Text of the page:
Gritz appears as himself in the 1998 BBC television documentary, Survivalists, part of the first series of Louis Theroux's Weird Weekends.[29]

References[edit]

  1. ^ Rabinovitz, Jonathan (2 October 1996). "A Militia Leader's New Battle With Authority". The New York Times. Retrieved 5 May 2009. 
  2. ^ a b c d e f g h Newell G. Bringhurst and Craig L Foster (2008). The Mormon Quest for the Presidency (Ann Arbor, Mich.: John Whitmer Books, ISBN 1-934901-11-3) pp. 208–226.
  3. ^ a b "Biography". Bo Gritz. 2004. Retrieved 21 August 2013. 
  4. ^ Donahue, James C. (1997). Mobile Guerrilla Force: With The Special Forces In War Zone D. New York: St. Martin's Paperbacks. p. 260. ISBN 0-312-96164-2. OCLC 36494698. 
  5. ^ Detra, Dick (2005). "B-56, Bo Gritz and Cambodia". In Special Operations Association. Special Operations Association. Turner Pub Co. p. 84. ISBN 1-59652-156-2. OCLC 71200760. 
  6. ^ http://www.miafacts.org/gritz.htm
  7. ^ Colonel Robert K. Brown; Jim Graves (Spring 1983). "Hoaglund Hoax: Gritz Caught in War Lie". Soldier of Fortune: 51–53. 
  8. ^ Keating, Susan Katz (1994). Prisoners of Hope: Exploiting the POW/MIA Myth in America. Random House. ISBN 0-679-43016-4. [page needed]
  9. ^ Haney, Eric (2005). Inside Delta Force. United States: Delta. pp. 316–317. ISBN 978-0385339360. 
  10. ^ Berlet, Chip; Matthew Nemiroff Lyons (2000). Right-Wing Populism in America: Too Close for Comfort. New York: The Guilford Press. p. 340. ISBN 1-57230-562-2. OCLC 43929926. 
  11. ^ People Against Racist Terror (March 1992). Front man for fascism?: "Bo" Gritz and the Racist Populist Party. OCLC 28540420. 
  12. ^ "Mail Orders". Bo Gritz. 2005. Retrieved 2009-02-27. 
  13. ^ Diamond, Sara. (1995). Roads to Dominion: Right-Wing Movements and Political Power in the United States. The Guilford Press. p. 264. ISBN 0-89862-864-4.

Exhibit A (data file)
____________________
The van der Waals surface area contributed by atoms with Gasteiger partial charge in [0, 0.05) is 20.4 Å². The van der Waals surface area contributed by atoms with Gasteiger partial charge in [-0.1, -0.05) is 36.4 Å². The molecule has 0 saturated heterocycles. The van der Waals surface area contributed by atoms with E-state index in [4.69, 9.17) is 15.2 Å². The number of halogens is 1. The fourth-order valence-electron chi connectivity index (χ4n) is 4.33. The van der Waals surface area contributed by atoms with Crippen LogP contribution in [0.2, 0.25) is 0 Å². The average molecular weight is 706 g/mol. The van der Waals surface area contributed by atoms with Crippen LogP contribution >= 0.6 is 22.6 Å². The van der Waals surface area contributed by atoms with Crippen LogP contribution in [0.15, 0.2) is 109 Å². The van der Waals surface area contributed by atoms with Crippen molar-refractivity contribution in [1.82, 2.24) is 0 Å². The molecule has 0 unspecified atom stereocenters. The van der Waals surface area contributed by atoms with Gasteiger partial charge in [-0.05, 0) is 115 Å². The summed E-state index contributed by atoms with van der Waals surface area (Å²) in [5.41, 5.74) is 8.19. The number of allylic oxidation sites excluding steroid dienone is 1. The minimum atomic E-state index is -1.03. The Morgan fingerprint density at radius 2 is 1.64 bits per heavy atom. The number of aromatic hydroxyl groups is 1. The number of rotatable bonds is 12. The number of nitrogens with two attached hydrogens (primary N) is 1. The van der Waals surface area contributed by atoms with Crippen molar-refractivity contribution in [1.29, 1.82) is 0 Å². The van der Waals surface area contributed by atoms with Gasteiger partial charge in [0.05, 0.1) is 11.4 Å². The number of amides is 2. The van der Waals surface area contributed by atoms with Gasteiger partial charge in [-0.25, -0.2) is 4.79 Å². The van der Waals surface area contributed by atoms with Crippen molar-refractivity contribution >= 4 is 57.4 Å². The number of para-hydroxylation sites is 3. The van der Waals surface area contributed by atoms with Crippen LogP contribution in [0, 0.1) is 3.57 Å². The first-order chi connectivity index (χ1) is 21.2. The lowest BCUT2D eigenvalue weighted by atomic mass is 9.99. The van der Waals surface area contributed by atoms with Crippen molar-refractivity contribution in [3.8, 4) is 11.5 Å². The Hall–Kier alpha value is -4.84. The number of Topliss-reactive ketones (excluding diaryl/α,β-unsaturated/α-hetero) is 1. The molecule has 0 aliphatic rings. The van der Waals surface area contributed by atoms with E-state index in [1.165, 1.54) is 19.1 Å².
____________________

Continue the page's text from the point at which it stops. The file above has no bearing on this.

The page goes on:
14. ^ Gritz, Bo. http://web.archive.org/web/19980130011925/http://www.bogritz.com/lw/nokidnap.html
  15. ^ Sewell, Thomas. "Where does the mint a coin to pay off the debt idea originate from?". Catallaxy Media. Retrieved 12 January 2013. 
  16. ^ Snow, Robert J. (2002). Terrorists Among Us: The Militia Threat. Cambridge, Massachusetts: Perseus Books Group. p. 9. ISBN 0-7382-0766-7. OCLC 50615207. 
  17. ^ Snow, Robert J. (2002). Terrorists Among Us: The Militia Threat. Cambridge, Massachusetts: Perseus Books Group. p. 216. ISBN 0-7382-0766-7. OCLC 50615207. 
  18. ^ Neiwert, David (10 November 1994). "An Interview with Bo Gritz". The Milita Watchdog. Retrieved 23 December 2008. 
  19. ^ "Bo Gritz says FBI has enlisted him in Rudolph search". CNN. 3 August 1998. Retrieved 22 December 2008. 
  20. ^ "Congress Wages Feeding Tube War". CBS News. 19 March 2005. Retrieved 22 December 2008. 
  21. ^ BoGritz.com
  22. ^ The American Voice Radio Network
  23. ^ "Listen". Bo Gritz. 2007. Retrieved 27 February 2009. 
  24. ^ The American Legion, Department of Nevada
  25. ^ a b "Radicalized Prophets of the Far, Far Right", Sunstone, Oct. 2003, p. 39.
  26. ^ David Neiwert, "What kind of life do I have without my bride?", Salon.com, 1998-09-28.
  27. ^ Pico Iyer, "Colonel Gritz's Dubious Mission", Time, 1983-04-04.
  28. ^ IMDb entry for cast and credits for The Siege at Ruby Ridge
  29. ^ http://www.imdb.com/title/tt0815023/

External links[edit]